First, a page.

In support of the contention that he should have been allowed to cross-examine the State's witnesses as to the arrangements or relationships they had with the informer, appellant cites numerous cases which enunciate the rule that an accused has the right to explore the nature of any agreement or relationship between the prosecution and a witness who has an incentive for cooperating with the government. See, for example, United States v. Mayer, 556 F.2d 245 (5th Cir. 1977). The rule is based upon the right of the accused to test or attack the credibility and the bias or prejudice of a witness against him. But the rule does not apply in this case because the informer was not a witness. As he was not called to testify, his credibility, bias or prejudice was not in issue and the area sought to be explored by appellant's counsel clearly would have been irrelevant. See United States v. Ramirez, 533 F.2d 138 (5th Cir. 1976), cert. denied, 429 U.S. 884, 97 S. Ct. 235, 50 L. Ed. 2d 165 (1976).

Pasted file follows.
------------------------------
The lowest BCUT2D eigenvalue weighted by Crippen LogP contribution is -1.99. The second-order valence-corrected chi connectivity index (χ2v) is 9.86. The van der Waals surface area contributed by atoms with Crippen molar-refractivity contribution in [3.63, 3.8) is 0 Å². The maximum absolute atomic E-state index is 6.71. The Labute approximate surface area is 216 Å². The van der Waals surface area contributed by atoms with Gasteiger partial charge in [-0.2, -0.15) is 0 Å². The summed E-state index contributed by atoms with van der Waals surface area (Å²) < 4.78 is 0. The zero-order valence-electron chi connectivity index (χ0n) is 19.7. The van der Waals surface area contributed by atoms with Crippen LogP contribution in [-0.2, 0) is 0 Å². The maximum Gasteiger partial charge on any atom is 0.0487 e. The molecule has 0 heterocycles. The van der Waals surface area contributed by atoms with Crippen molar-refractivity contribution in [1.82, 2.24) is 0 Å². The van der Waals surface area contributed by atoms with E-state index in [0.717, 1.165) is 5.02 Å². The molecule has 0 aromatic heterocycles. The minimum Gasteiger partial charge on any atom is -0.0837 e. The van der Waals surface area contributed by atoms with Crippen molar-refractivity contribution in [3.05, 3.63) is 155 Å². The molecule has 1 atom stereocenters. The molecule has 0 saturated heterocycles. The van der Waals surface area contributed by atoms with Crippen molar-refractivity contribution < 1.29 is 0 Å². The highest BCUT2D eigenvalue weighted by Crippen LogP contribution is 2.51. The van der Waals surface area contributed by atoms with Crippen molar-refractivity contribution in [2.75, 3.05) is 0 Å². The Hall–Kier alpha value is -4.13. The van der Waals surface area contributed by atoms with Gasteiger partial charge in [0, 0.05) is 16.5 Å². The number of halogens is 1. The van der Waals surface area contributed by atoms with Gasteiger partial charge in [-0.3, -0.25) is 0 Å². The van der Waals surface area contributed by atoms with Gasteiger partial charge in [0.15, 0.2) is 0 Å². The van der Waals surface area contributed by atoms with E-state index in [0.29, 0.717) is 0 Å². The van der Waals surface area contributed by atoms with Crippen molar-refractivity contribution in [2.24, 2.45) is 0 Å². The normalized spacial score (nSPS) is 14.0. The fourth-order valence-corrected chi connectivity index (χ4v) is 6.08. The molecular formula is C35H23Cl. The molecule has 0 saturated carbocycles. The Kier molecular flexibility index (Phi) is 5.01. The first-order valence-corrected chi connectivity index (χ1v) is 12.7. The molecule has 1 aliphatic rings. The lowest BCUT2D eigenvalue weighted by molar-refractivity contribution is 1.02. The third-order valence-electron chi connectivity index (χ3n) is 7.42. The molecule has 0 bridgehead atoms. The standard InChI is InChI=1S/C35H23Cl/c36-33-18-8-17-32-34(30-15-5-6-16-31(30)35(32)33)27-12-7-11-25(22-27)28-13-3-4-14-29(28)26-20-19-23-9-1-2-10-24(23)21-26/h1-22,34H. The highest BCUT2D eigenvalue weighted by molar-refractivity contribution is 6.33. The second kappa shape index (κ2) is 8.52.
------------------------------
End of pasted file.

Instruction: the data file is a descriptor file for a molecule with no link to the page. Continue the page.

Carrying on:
Ground of error number two urges that the trial court should have submitted appellant's requested jury charges on the defense of entrapment and on accomplice testimony.